3

The integration variable is $\tau$ and the integration limits are determined by the range of $\tau$ over which both step functions under the integral are non-zero. For the first step functions that's $\tau > 1$ and for the second one it's $\tau < t$ . This determines the integration interval. Within this interval the function to integrate is simply 1,...


3

Hint: Your integration by parts is wrong. The second integral looks OK. The first integral should be solved like this (leaving out constant factors): $$\int_0^{\tau}te^{-j\omega t}dt=\frac{te^{-j\omega t}}{-j\omega}\bigg|_0^{\tau}+\frac{1}{j\omega}\int_0^{\tau}e^{-j\omega t}dt$$ I'm sure you can take it from here.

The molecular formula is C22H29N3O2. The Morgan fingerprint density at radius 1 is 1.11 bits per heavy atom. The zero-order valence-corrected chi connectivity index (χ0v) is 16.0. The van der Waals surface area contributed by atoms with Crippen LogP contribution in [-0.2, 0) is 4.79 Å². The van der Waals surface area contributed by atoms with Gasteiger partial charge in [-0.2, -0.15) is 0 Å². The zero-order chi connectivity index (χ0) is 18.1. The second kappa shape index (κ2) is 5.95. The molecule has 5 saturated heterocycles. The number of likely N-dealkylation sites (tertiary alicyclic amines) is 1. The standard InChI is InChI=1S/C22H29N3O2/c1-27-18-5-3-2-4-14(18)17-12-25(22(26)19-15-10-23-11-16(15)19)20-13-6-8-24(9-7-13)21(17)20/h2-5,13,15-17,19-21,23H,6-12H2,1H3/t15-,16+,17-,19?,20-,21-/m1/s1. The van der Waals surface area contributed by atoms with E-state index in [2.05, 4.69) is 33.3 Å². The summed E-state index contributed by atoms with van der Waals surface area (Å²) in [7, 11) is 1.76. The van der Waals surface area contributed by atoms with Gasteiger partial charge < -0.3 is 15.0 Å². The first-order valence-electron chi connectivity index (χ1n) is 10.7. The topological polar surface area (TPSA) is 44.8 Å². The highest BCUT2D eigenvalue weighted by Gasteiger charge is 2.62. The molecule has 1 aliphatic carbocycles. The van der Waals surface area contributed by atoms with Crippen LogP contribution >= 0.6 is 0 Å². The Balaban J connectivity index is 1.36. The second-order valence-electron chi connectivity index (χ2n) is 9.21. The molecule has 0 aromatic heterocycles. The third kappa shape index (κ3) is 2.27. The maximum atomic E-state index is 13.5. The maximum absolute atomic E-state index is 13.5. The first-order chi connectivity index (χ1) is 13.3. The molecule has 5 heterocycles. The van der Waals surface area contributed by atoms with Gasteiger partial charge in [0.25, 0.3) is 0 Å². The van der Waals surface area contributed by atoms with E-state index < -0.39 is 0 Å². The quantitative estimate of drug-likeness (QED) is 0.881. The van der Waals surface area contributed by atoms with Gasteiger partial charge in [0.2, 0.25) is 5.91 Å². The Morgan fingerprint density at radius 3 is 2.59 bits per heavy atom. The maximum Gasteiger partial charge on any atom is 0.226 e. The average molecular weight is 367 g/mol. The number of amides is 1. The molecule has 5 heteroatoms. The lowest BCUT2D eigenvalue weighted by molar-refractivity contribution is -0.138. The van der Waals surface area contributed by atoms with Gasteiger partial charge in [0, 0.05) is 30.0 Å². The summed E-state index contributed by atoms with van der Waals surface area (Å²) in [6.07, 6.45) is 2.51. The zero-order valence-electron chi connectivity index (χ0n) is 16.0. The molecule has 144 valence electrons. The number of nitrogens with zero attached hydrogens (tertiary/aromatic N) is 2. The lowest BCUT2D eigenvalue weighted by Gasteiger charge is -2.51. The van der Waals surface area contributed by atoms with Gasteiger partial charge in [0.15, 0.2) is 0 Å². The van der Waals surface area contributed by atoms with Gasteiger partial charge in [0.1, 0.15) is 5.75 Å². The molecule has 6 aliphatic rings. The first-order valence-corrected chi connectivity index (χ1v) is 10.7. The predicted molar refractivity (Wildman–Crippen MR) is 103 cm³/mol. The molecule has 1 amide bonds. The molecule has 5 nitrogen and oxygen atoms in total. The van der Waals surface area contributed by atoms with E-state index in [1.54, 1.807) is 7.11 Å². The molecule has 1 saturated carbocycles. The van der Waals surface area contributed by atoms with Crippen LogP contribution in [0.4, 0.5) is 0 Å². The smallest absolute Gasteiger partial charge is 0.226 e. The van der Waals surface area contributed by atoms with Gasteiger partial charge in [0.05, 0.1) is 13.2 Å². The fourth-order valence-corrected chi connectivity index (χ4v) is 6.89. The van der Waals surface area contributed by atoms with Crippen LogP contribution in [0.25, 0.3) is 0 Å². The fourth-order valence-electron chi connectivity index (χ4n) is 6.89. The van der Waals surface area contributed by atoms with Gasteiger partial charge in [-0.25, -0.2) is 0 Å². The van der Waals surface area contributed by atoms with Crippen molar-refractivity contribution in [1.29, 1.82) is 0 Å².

3

No, and the reason is not so much a question of how fast one can sample a continuous-time signal (as the accepted answer and another one says) but rather the impossibility of representing a real number with perfect accuracy via a quantized representation of the real number (as noted in the answer by Marcus Muller). At best, even if we assume an infinite ...


3

Is it theoretically possible to perfectly quantize a continuous signal? No. A quantization has an information content obviously countable as bits. Now, if you have a continuously distributed 1D random variable $X$, then the event that any of these real numbers $x$ occurred is unbounded ("infinite"): $$I(x) = -\log_2\left(P(X=x)\right)$$ So, for ...


3

Both real and complex signals can be passband. Assuming $x(t)$ and $y(t)$ are baseband signals with bandwidth much less than $f_c$, then $f(t)$ is a passband signal, even if it is complex.


3